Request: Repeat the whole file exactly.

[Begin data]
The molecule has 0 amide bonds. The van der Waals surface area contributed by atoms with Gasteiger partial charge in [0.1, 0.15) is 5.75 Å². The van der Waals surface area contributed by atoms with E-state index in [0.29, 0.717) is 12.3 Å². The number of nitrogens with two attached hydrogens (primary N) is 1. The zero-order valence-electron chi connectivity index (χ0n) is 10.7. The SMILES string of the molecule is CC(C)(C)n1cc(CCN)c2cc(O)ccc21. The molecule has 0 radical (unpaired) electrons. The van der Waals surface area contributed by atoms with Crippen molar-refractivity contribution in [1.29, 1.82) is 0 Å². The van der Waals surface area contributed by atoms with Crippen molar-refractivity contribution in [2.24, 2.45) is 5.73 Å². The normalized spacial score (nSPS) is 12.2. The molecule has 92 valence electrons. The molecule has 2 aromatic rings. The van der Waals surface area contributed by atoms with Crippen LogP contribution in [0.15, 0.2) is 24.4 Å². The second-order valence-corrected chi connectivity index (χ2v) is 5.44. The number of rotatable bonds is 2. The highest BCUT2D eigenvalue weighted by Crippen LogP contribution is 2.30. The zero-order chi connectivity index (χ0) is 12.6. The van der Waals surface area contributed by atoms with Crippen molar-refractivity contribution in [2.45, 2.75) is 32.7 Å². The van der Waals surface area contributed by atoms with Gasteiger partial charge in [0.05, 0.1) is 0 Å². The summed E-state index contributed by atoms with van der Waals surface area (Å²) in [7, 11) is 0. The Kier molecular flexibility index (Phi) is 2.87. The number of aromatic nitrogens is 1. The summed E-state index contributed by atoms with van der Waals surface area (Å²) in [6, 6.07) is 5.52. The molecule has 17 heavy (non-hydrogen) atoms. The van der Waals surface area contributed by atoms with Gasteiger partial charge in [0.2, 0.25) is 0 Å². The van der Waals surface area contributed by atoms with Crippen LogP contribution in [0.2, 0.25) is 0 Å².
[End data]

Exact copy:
The molecule has 0 amide bonds. The van der Waals surface area contributed by atoms with Gasteiger partial charge in [0.1, 0.15) is 5.75 Å². The van der Waals surface area contributed by atoms with E-state index in [0.29, 0.717) is 12.3 Å². The number of nitrogens with two attached hydrogens (primary N) is 1. The zero-order valence-electron chi connectivity index (χ0n) is 10.7. The SMILES string of the molecule is CC(C)(C)n1cc(CCN)c2cc(O)ccc21. The molecule has 0 radical (unpaired) electrons. The van der Waals surface area contributed by atoms with Crippen molar-refractivity contribution in [1.29, 1.82) is 0 Å². The van der Waals surface area contributed by atoms with Crippen molar-refractivity contribution in [2.24, 2.45) is 5.73 Å². The normalized spacial score (nSPS) is 12.2. The molecule has 92 valence electrons. The molecule has 2 aromatic rings. The van der Waals surface area contributed by atoms with Crippen LogP contribution in [0.15, 0.2) is 24.4 Å². The second-order valence-corrected chi connectivity index (χ2v) is 5.44. The number of rotatable bonds is 2. The highest BCUT2D eigenvalue weighted by Crippen LogP contribution is 2.30. The zero-order chi connectivity index (χ0) is 12.6. The van der Waals surface area contributed by atoms with Crippen molar-refractivity contribution in [2.45, 2.75) is 32.7 Å². The van der Waals surface area contributed by atoms with Gasteiger partial charge in [0.05, 0.1) is 0 Å². The summed E-state index contributed by atoms with van der Waals surface area (Å²) in [7, 11) is 0. The Kier molecular flexibility index (Phi) is 2.87. The number of aromatic nitrogens is 1. The summed E-state index contributed by atoms with van der Waals surface area (Å²) in [6, 6.07) is 5.52. The molecule has 17 heavy (non-hydrogen) atoms. The van der Waals surface area contributed by atoms with Gasteiger partial charge in [0.2, 0.25) is 0 Å². The van der Waals surface area contributed by atoms with Crippen LogP contribution in [0.2, 0.25) is 0 Å².